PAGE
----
The afternoon after the synthetic biology lecture at NanoLab was BioPlaytime, where we engineered E. coli with genes that produce multicolor pigments, painted with living cells, and designed our own mini-iGEM projects.
We engineered bacterial cells with a mixture of DNA coding for multicolor pigments, including fluorescent proteins and the E. chromi genes (many thanks to BioBuilder for providing the violacein plasmids and tremendous educational resources!). Spreading the mixture onto petri dishes created beautiful abstract "paintings" (above).
Touching these cells with a toothpick and spreading them onto empty petri dishes makes invisible paintings that grow overnight. Microbial art like this has a long history, back to the 1930's when Alexander Fleming--the scientist who discovered penicillin--created "germ paintings" with pigmented bacteria.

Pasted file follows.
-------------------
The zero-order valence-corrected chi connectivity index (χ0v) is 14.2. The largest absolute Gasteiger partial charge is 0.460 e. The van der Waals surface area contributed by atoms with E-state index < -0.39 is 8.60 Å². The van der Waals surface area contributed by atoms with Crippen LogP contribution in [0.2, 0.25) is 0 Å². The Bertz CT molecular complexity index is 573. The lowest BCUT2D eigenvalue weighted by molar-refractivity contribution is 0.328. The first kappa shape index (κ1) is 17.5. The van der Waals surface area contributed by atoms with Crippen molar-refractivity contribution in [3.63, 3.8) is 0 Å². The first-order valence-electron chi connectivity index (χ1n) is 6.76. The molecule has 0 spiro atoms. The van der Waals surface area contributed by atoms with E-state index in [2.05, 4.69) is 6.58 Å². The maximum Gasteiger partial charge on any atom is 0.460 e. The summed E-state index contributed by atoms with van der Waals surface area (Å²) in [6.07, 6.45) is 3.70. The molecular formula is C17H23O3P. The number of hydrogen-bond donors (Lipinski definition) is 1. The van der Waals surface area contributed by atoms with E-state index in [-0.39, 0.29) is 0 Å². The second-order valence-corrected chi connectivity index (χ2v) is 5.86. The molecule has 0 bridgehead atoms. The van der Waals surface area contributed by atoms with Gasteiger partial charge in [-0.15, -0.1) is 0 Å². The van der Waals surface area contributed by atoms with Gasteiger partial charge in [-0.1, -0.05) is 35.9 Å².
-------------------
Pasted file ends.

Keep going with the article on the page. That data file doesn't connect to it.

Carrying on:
The students also brought their creativity to a different kind of bio-making, by imagining mini iGEM projects. There was a huge range between the different groups, from bacteria that block UV rays to create living sunblock, genetic systems that shuffle DNA and activate evolution, and luminescent bacteria to decorate your Christmas tree.